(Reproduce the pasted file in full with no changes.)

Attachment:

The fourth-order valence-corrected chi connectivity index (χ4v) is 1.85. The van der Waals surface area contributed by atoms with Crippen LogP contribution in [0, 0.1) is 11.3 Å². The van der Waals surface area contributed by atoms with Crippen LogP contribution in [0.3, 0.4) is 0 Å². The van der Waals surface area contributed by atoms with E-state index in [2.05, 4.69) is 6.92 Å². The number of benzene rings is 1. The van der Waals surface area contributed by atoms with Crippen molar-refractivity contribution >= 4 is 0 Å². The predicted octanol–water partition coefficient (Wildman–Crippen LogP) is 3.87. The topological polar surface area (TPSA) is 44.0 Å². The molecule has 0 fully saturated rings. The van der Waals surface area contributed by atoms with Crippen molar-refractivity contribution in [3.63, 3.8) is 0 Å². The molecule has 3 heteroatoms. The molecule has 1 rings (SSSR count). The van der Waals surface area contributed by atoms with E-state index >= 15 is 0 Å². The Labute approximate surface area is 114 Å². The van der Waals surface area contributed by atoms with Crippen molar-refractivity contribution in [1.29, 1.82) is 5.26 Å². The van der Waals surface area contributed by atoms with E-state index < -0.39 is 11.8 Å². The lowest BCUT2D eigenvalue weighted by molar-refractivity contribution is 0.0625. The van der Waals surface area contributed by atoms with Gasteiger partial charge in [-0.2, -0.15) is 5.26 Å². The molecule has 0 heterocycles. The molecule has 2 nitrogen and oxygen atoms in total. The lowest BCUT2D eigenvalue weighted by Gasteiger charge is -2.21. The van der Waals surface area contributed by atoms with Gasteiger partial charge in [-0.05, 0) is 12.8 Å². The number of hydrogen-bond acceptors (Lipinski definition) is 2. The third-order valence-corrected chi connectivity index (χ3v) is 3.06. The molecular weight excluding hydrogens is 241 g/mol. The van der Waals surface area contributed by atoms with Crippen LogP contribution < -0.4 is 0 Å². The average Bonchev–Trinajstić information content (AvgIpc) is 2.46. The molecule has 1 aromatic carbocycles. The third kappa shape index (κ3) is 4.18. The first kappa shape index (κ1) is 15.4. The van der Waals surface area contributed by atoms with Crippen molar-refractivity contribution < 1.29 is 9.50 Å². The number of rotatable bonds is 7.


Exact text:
The fourth-order valence-corrected chi connectivity index (χ4v) is 1.85. The van der Waals surface area contributed by atoms with Crippen LogP contribution in [0, 0.1) is 11.3 Å². The van der Waals surface area contributed by atoms with Crippen LogP contribution in [0.3, 0.4) is 0 Å². The van der Waals surface area contributed by atoms with E-state index in [2.05, 4.69) is 6.92 Å². The number of benzene rings is 1. The van der Waals surface area contributed by atoms with Crippen molar-refractivity contribution >= 4 is 0 Å². The predicted octanol–water partition coefficient (Wildman–Crippen LogP) is 3.87. The topological polar surface area (TPSA) is 44.0 Å². The molecule has 0 fully saturated rings. The van der Waals surface area contributed by atoms with Crippen molar-refractivity contribution in [3.63, 3.8) is 0 Å². The molecule has 3 heteroatoms. The molecule has 1 rings (SSSR count). The van der Waals surface area contributed by atoms with E-state index >= 15 is 0 Å². The Labute approximate surface area is 114 Å². The van der Waals surface area contributed by atoms with Crippen molar-refractivity contribution in [1.29, 1.82) is 5.26 Å². The van der Waals surface area contributed by atoms with E-state index < -0.39 is 11.8 Å². The lowest BCUT2D eigenvalue weighted by molar-refractivity contribution is 0.0625. The van der Waals surface area contributed by atoms with Gasteiger partial charge in [-0.2, -0.15) is 5.26 Å². The molecule has 0 heterocycles. The molecule has 2 nitrogen and oxygen atoms in total. The lowest BCUT2D eigenvalue weighted by Gasteiger charge is -2.21. The van der Waals surface area contributed by atoms with Gasteiger partial charge in [-0.05, 0) is 12.8 Å². The number of hydrogen-bond acceptors (Lipinski definition) is 2. The third-order valence-corrected chi connectivity index (χ3v) is 3.06. The molecular weight excluding hydrogens is 241 g/mol. The van der Waals surface area contributed by atoms with Crippen LogP contribution < -0.4 is 0 Å². The average Bonchev–Trinajstić information content (AvgIpc) is 2.46. The molecule has 1 aromatic carbocycles. The third kappa shape index (κ3) is 4.18. The first kappa shape index (κ1) is 15.4. The van der Waals surface area contributed by atoms with Crippen molar-refractivity contribution < 1.29 is 9.50 Å². The number of rotatable bonds is 7.